Some of the Windows licence fine print includes deliberate “gotchas”, Microsoft CEO Ballmer admitted – and he has no plans to make things simpler
Microsoft puts “gotchas” in the fine print of its licences to get money out of users – and there are no plans to make those licences any simpler, Steve Ballmer told customers in London today.
One user asked the Microsoft CEO to “simplify” licences, complaining that the The fine print is “challenging”, leading to unecessary work and avoidable charges.
“When we are audited, they focus on trying to trip us up on the fine print,” the user said, at a customer event held in Microsoft’s London offices to promote Windows 7, Windows Server 2008 R2 and forthcoming versions of Microsoft applications such as Office 2010.
The question got a round of applause from the audience of customers, but Ballmer would not promise to get rid of any fine print.
“I don’t anticipate a big round of simplification,” Ballmer said. “Whenever you simplify you get rid of something.”
He admitted that some of the caveats in the fine print “gotchas” in licences are “deliberate”. Users wanting simplification are actually asking for price cuts, while Microsoft shareholders would prefer that any simplification kept prices higher, he said (especially as Microsoft revenues have declined of late).
However, most options in the licences are there because “someone has used them to reduce their costs,” he said – and removing any of them would upset some users.
For instance, SQL Server is available on a per-processor basis, or on a per-server CALS licence. “We could simplify that by eliminating one option,” he said, but customers with large chains of small offices like the per-processor licensing, and a data-centre customer with big servers would prefer CALS, he said.
Six years ago, Microsoft did try to simplify its licence arrangements, said Ballmer, “And our customer satisfaction numbers plummetted for two years.”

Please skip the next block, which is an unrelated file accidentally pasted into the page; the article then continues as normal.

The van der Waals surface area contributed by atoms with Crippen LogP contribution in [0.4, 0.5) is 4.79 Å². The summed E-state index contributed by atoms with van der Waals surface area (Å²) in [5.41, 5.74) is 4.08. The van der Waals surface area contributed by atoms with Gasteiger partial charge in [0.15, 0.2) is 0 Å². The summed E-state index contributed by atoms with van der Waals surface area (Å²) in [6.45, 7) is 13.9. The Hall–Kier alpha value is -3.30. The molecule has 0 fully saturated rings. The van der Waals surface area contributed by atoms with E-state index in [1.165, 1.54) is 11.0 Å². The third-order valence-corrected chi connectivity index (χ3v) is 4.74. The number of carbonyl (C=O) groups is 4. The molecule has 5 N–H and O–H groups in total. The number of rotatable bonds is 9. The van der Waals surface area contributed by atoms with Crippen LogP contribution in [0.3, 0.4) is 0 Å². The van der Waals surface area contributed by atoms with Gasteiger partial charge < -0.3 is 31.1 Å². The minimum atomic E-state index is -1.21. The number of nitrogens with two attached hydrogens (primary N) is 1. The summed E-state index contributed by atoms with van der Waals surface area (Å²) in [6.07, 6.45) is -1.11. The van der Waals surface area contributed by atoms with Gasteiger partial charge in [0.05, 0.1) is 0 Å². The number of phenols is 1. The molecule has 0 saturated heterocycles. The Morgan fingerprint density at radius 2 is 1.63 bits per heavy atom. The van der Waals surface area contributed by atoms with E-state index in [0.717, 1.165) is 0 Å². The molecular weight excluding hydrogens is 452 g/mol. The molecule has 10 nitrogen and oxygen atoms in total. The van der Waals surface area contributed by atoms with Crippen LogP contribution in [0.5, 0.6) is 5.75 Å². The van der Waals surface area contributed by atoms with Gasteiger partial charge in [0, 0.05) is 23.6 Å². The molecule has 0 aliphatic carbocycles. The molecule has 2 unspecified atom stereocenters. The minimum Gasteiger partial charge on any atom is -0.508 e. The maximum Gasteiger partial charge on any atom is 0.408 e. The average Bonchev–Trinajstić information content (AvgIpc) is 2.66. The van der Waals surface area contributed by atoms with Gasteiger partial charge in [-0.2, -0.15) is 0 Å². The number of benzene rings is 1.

“I’m not trying to say we are saints,” he said. “But we are driven by what customers want, not by an ideal of simplification.”
Ballmer’s talk also repeated a previous message about a “new efficiency” in IT, partly driven by the recession and promoted a new generation of products Microsoft is producing in what he called “a fun year.”
“Nothing is better than introducing new products,” he said.
Users such as the Government of the Isle of Man are already saving up to £120 per year using the beta version of Windows 7, in reduced management and support costs, Ballmer claimed. claiming to be saving £100 per desktop per year.
Ballmer promised more cloud computing initiatives, but warned that client devices would continue to be important: “No-one believes in thin clients,” he said. “Everyone believes in the need for local storage and local computation.”
Asked about compatibiity issues between Microsoft’s Hyper-V and the virtualisation market leader, VMware, Ballmer queried why anyone would spend money on VMware when Microsoft can give something “as good or better, at much lower cost.”
He also promised that gestural computing interfaces – premiering on the Xbox – would come to office equipment in 2011 – although it will have to be on large screens working at a distance, at first.
Ballmer also suggested that education should be given government stimulus funding to enable young people to gain experience on the computing systems they would meet in the real world.